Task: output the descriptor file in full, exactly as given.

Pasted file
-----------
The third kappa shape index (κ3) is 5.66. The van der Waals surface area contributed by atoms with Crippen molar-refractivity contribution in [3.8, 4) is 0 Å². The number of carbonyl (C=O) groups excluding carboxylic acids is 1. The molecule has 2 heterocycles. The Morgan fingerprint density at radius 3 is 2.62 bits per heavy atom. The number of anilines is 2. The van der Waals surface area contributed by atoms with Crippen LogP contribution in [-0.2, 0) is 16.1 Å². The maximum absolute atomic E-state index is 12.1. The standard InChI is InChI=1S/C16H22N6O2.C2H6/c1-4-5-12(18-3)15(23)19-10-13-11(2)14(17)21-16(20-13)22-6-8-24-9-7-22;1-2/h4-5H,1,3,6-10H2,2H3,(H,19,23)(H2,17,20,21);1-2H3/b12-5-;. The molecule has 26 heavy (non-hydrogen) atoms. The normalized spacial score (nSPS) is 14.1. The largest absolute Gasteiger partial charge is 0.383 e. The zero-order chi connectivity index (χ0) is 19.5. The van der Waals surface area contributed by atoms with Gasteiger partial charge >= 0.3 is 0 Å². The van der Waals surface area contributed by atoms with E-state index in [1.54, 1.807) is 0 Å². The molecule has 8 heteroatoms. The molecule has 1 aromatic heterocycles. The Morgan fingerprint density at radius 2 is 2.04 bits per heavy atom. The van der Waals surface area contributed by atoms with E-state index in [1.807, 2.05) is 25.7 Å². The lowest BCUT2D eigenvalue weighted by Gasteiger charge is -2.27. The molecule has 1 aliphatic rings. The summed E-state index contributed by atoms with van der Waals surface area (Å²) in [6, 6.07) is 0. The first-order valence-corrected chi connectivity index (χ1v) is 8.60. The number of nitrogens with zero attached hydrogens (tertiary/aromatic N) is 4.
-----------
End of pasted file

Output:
The third kappa shape index (κ3) is 5.66. The van der Waals surface area contributed by atoms with Crippen molar-refractivity contribution in [3.8, 4) is 0 Å². The number of carbonyl (C=O) groups excluding carboxylic acids is 1. The molecule has 2 heterocycles. The Morgan fingerprint density at radius 3 is 2.62 bits per heavy atom. The number of anilines is 2. The van der Waals surface area contributed by atoms with Crippen LogP contribution in [-0.2, 0) is 16.1 Å². The maximum absolute atomic E-state index is 12.1. The standard InChI is InChI=1S/C16H22N6O2.C2H6/c1-4-5-12(18-3)15(23)19-10-13-11(2)14(17)21-16(20-13)22-6-8-24-9-7-22;1-2/h4-5H,1,3,6-10H2,2H3,(H,19,23)(H2,17,20,21);1-2H3/b12-5-;. The molecule has 26 heavy (non-hydrogen) atoms. The normalized spacial score (nSPS) is 14.1. The largest absolute Gasteiger partial charge is 0.383 e. The zero-order chi connectivity index (χ0) is 19.5. The van der Waals surface area contributed by atoms with Gasteiger partial charge >= 0.3 is 0 Å². The van der Waals surface area contributed by atoms with E-state index in [1.54, 1.807) is 0 Å². The molecule has 8 heteroatoms. The molecule has 1 aromatic heterocycles. The Morgan fingerprint density at radius 2 is 2.04 bits per heavy atom. The van der Waals surface area contributed by atoms with E-state index in [1.807, 2.05) is 25.7 Å². The lowest BCUT2D eigenvalue weighted by Gasteiger charge is -2.27. The molecule has 1 aliphatic rings. The summed E-state index contributed by atoms with van der Waals surface area (Å²) in [6, 6.07) is 0. The first-order valence-corrected chi connectivity index (χ1v) is 8.60. The number of nitrogens with zero attached hydrogens (tertiary/aromatic N) is 4.